- “Your car comes with a manual and it tells you when you’re supposed to change your oil or rotate your tires. And someone has to figure out how long that oil or those tires can run. I’m not dealing with cars, but I’m dealing with heat exchangers, compressors and pumps. I ensure that this equipment works, that it works reliably, and that we’re making repairs at an interval that keeps your equipment working as it should.”
Making a difference: As a Black woman in manufacturing, Anderson is used to being different from the people around her. She has found herself confronting stereotypes and preconceived notions about who she is. It hasn’t always been easy, but she’s doing vital work—and ensuring that other young women have the opportunity to follow their passions.
An example to others: Anderson was recently recognized by The Manufacturing Institute, the workforce development and education partner of the NAM, as a 2021 STEP Award Emerging Leader. The award is presented to women leaders in science, technology, engineering and production careers who exemplify leadership within their companies and in manufacturing in general.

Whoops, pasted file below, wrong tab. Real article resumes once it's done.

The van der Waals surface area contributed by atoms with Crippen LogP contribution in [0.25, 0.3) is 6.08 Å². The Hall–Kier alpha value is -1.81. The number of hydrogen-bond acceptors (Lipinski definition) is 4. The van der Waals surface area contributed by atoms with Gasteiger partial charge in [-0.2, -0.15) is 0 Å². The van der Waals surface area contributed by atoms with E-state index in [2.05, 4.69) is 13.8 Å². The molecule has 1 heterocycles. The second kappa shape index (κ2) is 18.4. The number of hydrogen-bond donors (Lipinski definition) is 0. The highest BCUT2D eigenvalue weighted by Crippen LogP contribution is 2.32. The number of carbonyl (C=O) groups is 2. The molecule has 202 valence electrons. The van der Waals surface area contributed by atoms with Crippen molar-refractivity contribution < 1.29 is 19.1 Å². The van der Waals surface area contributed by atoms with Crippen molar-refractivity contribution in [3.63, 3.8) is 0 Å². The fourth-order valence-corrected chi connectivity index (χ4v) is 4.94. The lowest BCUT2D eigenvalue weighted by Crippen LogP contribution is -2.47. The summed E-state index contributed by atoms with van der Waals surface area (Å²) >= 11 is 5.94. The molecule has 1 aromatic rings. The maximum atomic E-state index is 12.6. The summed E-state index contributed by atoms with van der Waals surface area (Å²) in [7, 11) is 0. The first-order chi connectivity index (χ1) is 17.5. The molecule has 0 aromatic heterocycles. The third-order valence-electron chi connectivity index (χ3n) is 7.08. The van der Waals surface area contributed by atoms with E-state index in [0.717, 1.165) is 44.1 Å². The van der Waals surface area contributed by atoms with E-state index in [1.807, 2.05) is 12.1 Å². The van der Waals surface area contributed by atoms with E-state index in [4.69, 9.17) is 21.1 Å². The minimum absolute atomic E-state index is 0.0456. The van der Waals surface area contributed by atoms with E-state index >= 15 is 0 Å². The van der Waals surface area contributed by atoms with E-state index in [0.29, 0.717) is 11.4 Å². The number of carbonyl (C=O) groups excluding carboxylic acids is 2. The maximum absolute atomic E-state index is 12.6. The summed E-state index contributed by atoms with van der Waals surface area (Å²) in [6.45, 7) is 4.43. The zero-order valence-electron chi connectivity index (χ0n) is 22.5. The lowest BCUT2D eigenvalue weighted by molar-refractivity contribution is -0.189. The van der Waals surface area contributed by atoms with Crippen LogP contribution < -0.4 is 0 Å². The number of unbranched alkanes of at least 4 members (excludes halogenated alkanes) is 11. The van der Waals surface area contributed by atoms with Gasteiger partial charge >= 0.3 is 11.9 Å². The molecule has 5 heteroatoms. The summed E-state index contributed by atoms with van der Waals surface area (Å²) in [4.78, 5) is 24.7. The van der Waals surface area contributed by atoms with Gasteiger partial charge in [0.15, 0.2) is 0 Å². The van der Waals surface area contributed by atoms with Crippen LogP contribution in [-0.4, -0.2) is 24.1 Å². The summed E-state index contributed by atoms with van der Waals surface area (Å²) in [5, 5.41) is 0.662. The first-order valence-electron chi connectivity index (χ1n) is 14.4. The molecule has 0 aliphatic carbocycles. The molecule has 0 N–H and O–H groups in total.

- She’s also been featured in a book called Everyday Superheroes: Women in Energy about women in different fields in the energy industry; a TV show on CBS highlighting women in STEM; and a project by The Smithsonian and IF/THEN to put up 120 3D-printed statues of women trailblazers in Washington, D.C.
Advice for others: Anderson is an advocate for other women who are considering a career in manufacturing. She encourages women to find mentors, build a network and, above all, be confident.
- “Self-doubt is real, and sometimes, we can be our own biggest critics,” said Anderson. “We have to understand that we are excellent. We are great. And at the end of the day, for any woman coming to this industry—if you’re even thinking about it—there’s something in you. If it were easy, everyone would be doing it.”
The last word: “My grandmother always told me: you’ve got to get comfortable with being uncomfortable. The only way things will change is by having more people like me in the room. We are just as capable as anyone else, and whatever preconceived notions that may exist, I am here to kick those doors down.”